Despite their lush appearance, natural coral reefs are extremely nutrient-poor environments. Corals everywhere should be just fine with that, since it means less pressure to compete for space with benthic (that is, growing on the sea floor) microalgae. Planktonic microalgae, on the other hand, are predictably delivered to the reef from adjacent, comparatively fertile open ocean waters each day via the tides. These algae—the phytoplankton—can serve as an excellent nutritional supplement for corals and other filter-feeding reef dwellers. Until these incoming phytoplankton are captured and consumed by the hungry corals, they scavenge whatever nutrients they can from the infertile reef waters, effectively competing with the resident benthic algae that the corals so hate. Though there’s usually not much of it to be found over a characteristically crystal-clear reef, corals can really benefit from the stuff.
Greener on the other side
Things tend to be a little different in many marine aquaria. Most notably, they are not nutrient-poor. Indeed, a good number of hobbyists struggle endlessly to maintain low dissolved nutrient levels. This is due to a few common missteps. The big one is, of course, overstocking (e.g. adding too many animals). The close second is overfeeding. Sometimes nutrient build-ups stem from single poor decisions made early on (e.g. going cheap instead of investing in dependable filtration devices). Sometimes they simply stem from chronically poor husbandry practice (e.g. not carrying out enough water changes). Lots of factors lead to the steady accumulation of nitrate, phosphate and silicate. But the result is pretty much always the same: algal plagues.
The natural solution?
There are just about as many solutions for algal fouling than there are causes of it. Some of the remedies are themselves potentially destructive (algicides, for example) and should thusly be avoided. UV or ozone sterilization techniques are a little better but nevertheless have their own drawbacks; they are indiscriminate, killing all passing microbes, both good and bad. That, and they don’t even address the core issue: nutrient level imbalances.
A growing number of hobbyists are coming to recognize the benefits of biocontrol. This involves using certain types of organisms to control or eliminate other types of organisms. These creatures might exert their influence through a few different kinds of actions. This might include herbivory, where certain invertebrates (e.g. snails) are added for the primary purpose of consuming nuisance algae.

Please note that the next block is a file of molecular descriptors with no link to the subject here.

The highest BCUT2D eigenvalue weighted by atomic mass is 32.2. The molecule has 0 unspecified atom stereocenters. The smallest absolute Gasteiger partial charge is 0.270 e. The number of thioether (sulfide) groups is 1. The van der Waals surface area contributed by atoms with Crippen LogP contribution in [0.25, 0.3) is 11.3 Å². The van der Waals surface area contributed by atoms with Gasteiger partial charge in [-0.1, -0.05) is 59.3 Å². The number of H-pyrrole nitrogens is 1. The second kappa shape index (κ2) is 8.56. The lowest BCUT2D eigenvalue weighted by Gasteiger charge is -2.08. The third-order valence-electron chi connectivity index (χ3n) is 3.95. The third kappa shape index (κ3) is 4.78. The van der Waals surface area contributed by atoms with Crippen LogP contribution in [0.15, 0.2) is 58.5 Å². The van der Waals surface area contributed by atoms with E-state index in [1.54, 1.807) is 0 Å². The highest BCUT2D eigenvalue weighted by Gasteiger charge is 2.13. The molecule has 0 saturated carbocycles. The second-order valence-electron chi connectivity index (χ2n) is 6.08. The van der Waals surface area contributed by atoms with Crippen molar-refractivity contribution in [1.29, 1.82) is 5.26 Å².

It might also include adding benevolent types of algae that compete with the bad. One example of this is the use of macroalgae in planted refugia. In theory, the macros steal nutrients from other, less desirable forms. The same sort of fierce nutrient competition can be established against undesirable algae with the use of live phytoplankton.
Algae vs algae
Some methods of benthic algae control just won’t cut it. For example, your trochus snails might avoid the dinoflagellates, which often produce noxious, bad-tasting compounds. In such a case you might be able to fight an algae with an algae.
This happens through two means. One is direct, while the other is rather indirect. The most direct way in which phyto competes with other algae is as described above—scrambling to mop up nutrients. This makes a lot of sense once one understands the concept of nutrient limitation. There is always some “limiting nutrient” for a plant’s continued growth. Limiting nutrients are generally in very short supply. Once that nutrient is depleted from the environment, all plant growth ceases, regardless of how abundant the other essential nutrients may be.
So, think of it this way. Suppose you have an issue with one of those nasty brown diatoms that form films over the tank panels. All diatoms require silicate to build their frustule (shell), right? Well, then maybe you could add a live phyto product that includes a planktonic diatom (e.g. Thalassiosira). So long as the lighting over your tank is bright enough to support photosynthesis, the phyto will live and grow and reproduce. As they do, they will sequester lots of silicate. Sure, the phyto will eventually (quickly!) be eaten by corals, clams, sponges and so on. That’s okay! As long as you stubbornly keep adding phyto, the silicate levels will drop to a point that the bad diatom can no longer survive!
One other, more indirect, way in which phyto can reduce nuisance algae is by promoting large copepod populations. Most copepods undergo a pelagic (that is, open water) larval stage. During this time, phytoplankton is the young animal’s chief food source. In fact, it is often phyto density that limits the number of pods that can live in a given aquarium system.
When a quality live product such as Poseidon’s Feast is generously provided, larval copepods thrive. This, eventually, means more adult copepods! In the case of harpacticoid copepods (e.g. Tisbe), adults live a benthic lifestyle. And what do adult harpacticoids eat while they’re crawling around on the glass and rock and sand? Benthic algae!
Sure, there are many means of eliminating bad algae, including your own hands. However, relying on a natural method such as phyto dosing can be whole lot easier. Plus, your phytoplanktivorous filter-feeders will never be happier! Even more, because phyto boosts pod populations, your zooplanktivores will appreciate it just as much! With just a little splash of green now and again, your tank might be healthier and look considerably more vibrant than ever before.